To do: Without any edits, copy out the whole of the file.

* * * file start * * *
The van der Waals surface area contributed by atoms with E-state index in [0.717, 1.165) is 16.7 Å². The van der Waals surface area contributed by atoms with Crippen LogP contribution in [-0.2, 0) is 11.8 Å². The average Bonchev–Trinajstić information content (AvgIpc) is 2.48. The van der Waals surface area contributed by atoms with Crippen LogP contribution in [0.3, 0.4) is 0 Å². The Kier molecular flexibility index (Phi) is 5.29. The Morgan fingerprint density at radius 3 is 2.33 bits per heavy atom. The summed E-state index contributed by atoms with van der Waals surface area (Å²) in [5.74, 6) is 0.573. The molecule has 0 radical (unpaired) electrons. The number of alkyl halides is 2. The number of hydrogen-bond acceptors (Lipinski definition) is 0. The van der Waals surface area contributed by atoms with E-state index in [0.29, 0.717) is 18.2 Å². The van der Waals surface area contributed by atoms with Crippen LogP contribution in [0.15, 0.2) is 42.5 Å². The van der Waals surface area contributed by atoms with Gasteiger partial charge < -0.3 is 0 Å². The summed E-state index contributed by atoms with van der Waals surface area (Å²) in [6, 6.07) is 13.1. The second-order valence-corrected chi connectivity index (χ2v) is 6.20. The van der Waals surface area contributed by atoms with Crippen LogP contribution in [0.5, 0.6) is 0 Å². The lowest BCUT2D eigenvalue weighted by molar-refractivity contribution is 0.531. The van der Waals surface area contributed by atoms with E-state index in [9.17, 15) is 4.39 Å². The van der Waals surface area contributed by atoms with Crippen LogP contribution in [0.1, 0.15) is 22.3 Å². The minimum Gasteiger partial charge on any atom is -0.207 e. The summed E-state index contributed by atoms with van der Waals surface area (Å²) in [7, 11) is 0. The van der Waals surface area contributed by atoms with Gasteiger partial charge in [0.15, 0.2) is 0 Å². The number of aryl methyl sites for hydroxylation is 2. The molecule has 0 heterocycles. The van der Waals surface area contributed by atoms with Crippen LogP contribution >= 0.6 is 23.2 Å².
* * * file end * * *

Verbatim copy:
The van der Waals surface area contributed by atoms with E-state index in [0.717, 1.165) is 16.7 Å². The van der Waals surface area contributed by atoms with Crippen LogP contribution in [-0.2, 0) is 11.8 Å². The average Bonchev–Trinajstić information content (AvgIpc) is 2.48. The van der Waals surface area contributed by atoms with Crippen LogP contribution in [0.3, 0.4) is 0 Å². The Kier molecular flexibility index (Phi) is 5.29. The Morgan fingerprint density at radius 3 is 2.33 bits per heavy atom. The summed E-state index contributed by atoms with van der Waals surface area (Å²) in [5.74, 6) is 0.573. The molecule has 0 radical (unpaired) electrons. The number of alkyl halides is 2. The number of hydrogen-bond acceptors (Lipinski definition) is 0. The van der Waals surface area contributed by atoms with E-state index in [0.29, 0.717) is 18.2 Å². The van der Waals surface area contributed by atoms with Crippen LogP contribution in [0.15, 0.2) is 42.5 Å². The van der Waals surface area contributed by atoms with Gasteiger partial charge < -0.3 is 0 Å². The summed E-state index contributed by atoms with van der Waals surface area (Å²) in [6, 6.07) is 13.1. The second-order valence-corrected chi connectivity index (χ2v) is 6.20. The van der Waals surface area contributed by atoms with Crippen LogP contribution in [0.5, 0.6) is 0 Å². The lowest BCUT2D eigenvalue weighted by molar-refractivity contribution is 0.531. The van der Waals surface area contributed by atoms with E-state index in [9.17, 15) is 4.39 Å². The van der Waals surface area contributed by atoms with Crippen LogP contribution in [0.1, 0.15) is 22.3 Å². The minimum Gasteiger partial charge on any atom is -0.207 e. The summed E-state index contributed by atoms with van der Waals surface area (Å²) in [7, 11) is 0. The van der Waals surface area contributed by atoms with Gasteiger partial charge in [0.15, 0.2) is 0 Å². The number of aryl methyl sites for hydroxylation is 2. The molecule has 0 heterocycles. The van der Waals surface area contributed by atoms with Crippen LogP contribution >= 0.6 is 23.2 Å².